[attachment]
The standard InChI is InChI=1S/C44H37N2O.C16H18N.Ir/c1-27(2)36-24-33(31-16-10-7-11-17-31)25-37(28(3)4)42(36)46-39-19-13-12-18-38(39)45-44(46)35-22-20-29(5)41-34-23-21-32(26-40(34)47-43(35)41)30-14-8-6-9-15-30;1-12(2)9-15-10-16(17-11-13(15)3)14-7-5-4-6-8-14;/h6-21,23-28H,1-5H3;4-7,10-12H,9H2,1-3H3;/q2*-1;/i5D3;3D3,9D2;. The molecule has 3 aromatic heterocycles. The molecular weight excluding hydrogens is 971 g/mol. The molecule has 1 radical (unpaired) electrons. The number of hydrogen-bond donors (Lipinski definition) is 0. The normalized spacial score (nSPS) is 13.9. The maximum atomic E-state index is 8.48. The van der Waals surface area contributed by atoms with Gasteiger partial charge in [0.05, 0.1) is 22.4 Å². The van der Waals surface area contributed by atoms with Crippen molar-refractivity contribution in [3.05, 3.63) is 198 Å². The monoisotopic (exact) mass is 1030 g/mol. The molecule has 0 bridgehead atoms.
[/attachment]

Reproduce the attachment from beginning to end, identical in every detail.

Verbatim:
The standard InChI is InChI=1S/C44H37N2O.C16H18N.Ir/c1-27(2)36-24-33(31-16-10-7-11-17-31)25-37(28(3)4)42(36)46-39-19-13-12-18-38(39)45-44(46)35-22-20-29(5)41-34-23-21-32(26-40(34)47-43(35)41)30-14-8-6-9-15-30;1-12(2)9-15-10-16(17-11-13(15)3)14-7-5-4-6-8-14;/h6-21,23-28H,1-5H3;4-7,10-12H,9H2,1-3H3;/q2*-1;/i5D3;3D3,9D2;. The molecule has 3 aromatic heterocycles. The molecular weight excluding hydrogens is 971 g/mol. The molecule has 1 radical (unpaired) electrons. The number of hydrogen-bond donors (Lipinski definition) is 0. The normalized spacial score (nSPS) is 13.9. The maximum atomic E-state index is 8.48. The van der Waals surface area contributed by atoms with Gasteiger partial charge in [0.05, 0.1) is 22.4 Å². The van der Waals surface area contributed by atoms with Crippen molar-refractivity contribution in [3.05, 3.63) is 198 Å². The monoisotopic (exact) mass is 1030 g/mol. The molecule has 0 bridgehead atoms.